Lisa Hannett survived Clarion South in 2009 (inspite of my cooking), and in the eighteen months or so since she’s published stories in (but not restricted to) Clarkesworld, Fantasy Magazine, Chizine, Weird Tales, ONSPEC, Midnight Echo, Scary Kisses, and Ann and Jeff VanderMeer’s Steampunk Compendium. She is also working on finishing a PhD in Old Icelandic Literature (for which she went and learned Old Icelandic). She is, quite clearly, an underachiever :-P.
Lisa’s writing is wildly imaginative, beautifully rendered, and seemingly effortlessly crafted. She has stories coming out in Twelfth Planet Press’ Sprawl anthology, Tesseracts 14, and her collection of Blue Grass Opera stories must be read by those wanting their minds blown (someone should really snap it up, some smart, sexy publisher).
Here she takes time out from doing everything in the world to answer my random questions.
1) I first knew I was a writer when…
… I got my first rejection. I mean, I’d been scribbling for years. Jotting down notes, working out plots, building worlds, creating characters. I had a totally lame epic fantasy in the desk drawer, and a stack of tragic poems (we all go through that tragic poetry phase, right?) but I was doing it all privately. Secretly, even. It wasn’t until I went through the process of sending out a story, waiting to hear from the editor, trying not to think about hearing from the editor, getting rejected – and then immediately setting myself up to do it all again – that I felt I was really a writer.
2) A story can always be improved by the addition of…
… Pinkertons. And underground cities. And insane asylums. And bayous. And libraries with secret passages, trapdoors and revolving bookcases. And cemeteries. And peacocks. And haruspicy. Insane Pinkertons in an underground bayou searching for peacocks; finding them; gutting them; reading their entrails for clues; recording their findings on tombstones in a swamp library? Hmmmm. But, most importantly, stories are always improved by the addition of the ‘delete’ button. If I’d listened to my own suggestion, this answer would’ve been much more concise…
3) Which sale caused you to Snoopy Dance around the room?
Every sale gets its own little dance. Sometimes I’m composed enough to do a little jig, but most of the time I jump up and down on the spot, often with arms flailing, kind of like a toddler not quite used to standing up. Any magazine or anthology willing to publish my stuff instantly becomes dance-worthy. But I suppose the biggest official Snoopy Dance™ I have done so far was when I sold a story to Clarkesworld last year. Honestly, reading that acceptance email launched me out of my desk chair so fast and so high, I think you can probably still see a dent in the ceiling.
4) Who is your favourite fictional character, and why?
This is the most devilish question ever! So hard to choose! In fact, I’m incapable of choosing only one, so I’ll narrow it down to a few:
I usually fall for elusive, peripheral characters; the magical, trickster characters who tantalise us and then leave us wondering if we’ll ever see them again. When I was younger, it was Tad Williams’ ‘Sithi’ (pseudo-elves in his Memory, Sorrow and Thorn trilogy) that captured my imagination, largely because they were different enough from Tolkien’s elves to unsettle me. I must still carry a fondness for characters like that because one of my favourites recently has been the Gentleman with the Thistledown Hair from Susanna Clarke’s Jonathan Strange & Mr Norrell (which, by the way, is a brilliant brilliant brilliant book.) He is amoral, self-serving, and oozes magic – and he only makes brief appearances in Clarke’s massive novel (and have I mentioned it’s brilliant?). I also frequently think about the Fool from Robin Hobbs’ first three trilogies. I love that the Fool’s gender is hard to determine, that he/she is almost colourless, and he/she has a quick wit and an even quicker tongue. I love that the Fool doesn’t seem to be bound by one reality; much like the tricksters in Charles de Lint’s early fantasy novels, who are also favourites of mine.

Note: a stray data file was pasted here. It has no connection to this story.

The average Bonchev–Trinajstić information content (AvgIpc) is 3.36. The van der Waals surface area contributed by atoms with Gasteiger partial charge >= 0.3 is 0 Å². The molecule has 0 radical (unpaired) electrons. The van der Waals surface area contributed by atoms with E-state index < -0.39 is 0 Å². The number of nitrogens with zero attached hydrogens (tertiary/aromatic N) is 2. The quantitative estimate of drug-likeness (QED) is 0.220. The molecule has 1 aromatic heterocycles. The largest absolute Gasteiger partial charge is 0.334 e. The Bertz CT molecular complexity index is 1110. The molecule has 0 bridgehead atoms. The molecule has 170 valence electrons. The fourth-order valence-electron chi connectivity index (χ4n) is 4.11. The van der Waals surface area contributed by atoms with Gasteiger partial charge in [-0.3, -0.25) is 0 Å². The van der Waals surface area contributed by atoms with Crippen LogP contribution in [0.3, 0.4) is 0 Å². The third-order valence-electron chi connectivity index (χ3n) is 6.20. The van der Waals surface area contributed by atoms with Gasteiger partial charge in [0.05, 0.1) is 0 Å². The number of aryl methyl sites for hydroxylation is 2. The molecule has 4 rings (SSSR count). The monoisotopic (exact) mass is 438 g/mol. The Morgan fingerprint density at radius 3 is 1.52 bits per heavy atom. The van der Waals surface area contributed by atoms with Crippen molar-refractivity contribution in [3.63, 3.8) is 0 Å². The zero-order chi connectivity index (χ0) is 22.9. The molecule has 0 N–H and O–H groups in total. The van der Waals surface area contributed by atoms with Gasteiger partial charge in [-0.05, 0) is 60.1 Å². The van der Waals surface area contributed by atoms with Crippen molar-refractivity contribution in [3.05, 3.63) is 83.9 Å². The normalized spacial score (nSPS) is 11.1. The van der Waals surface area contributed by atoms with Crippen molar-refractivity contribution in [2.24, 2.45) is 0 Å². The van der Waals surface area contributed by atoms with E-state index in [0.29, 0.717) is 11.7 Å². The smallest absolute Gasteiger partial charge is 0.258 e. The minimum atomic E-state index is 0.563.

But I also adore characters that are emotionally repressed — like Stevens, the ageing butler and narrator of Kazuo Ishiguro’s Remains of the Day. His inability to express his feeling is absolutely heartbreaking, and utterly effective. It’s been a year since I read that book last, and I still think about it. And characters who are repressed for other reasons — like Robert Neville in Richard Matheson’s I Am Legend (the book! not the film!), or the father in Cormac McCarthy’s The Road, who are both forced to deal with isolation, the end of humanity, and, well, not getting eaten — are the ones I find most intriguing.
I could go on forever, but I’ll leave it with one last, potentially favourite, favourite: Al Swearengen, proprietor of the Gem Saloon, from Deadwood. If I ever write a character as complex as Swearengen I’ll have reached nirvana. He is a greasy-haired, craggy-faced, foul-mouthed, ambitious, murdering son-of-a-bitch. His compassionate side involves performing mercy killings and working out his psychological issues while getting ‘serviced’ by his favourite saloon girl. And he frequently seeks advice from a rotting head kept in a box in his office. What’s not to love?
5) Donuts or danishes.
Donuts all the way. Preferably Tim Horton’s (anyone who has been to Canada will know what I’m talking about). The best are Tim’s chocolate glazed – and by chocolate glazed I mean chocolate cake glazed with translucent sugar. Not white cake with chocolate icing, no siree. These are like fluffy mud cake rings dipped in deliciousness. And the best part about Tim Horton’s is the Timbits! Ever wonder what happens to the donut-holes? Well, they wind up in variety boxes of Timbits, sold in lots of 6, 12 or, for the serious sweet-tooth, 18. Yum yum yum and yum.
She blogs here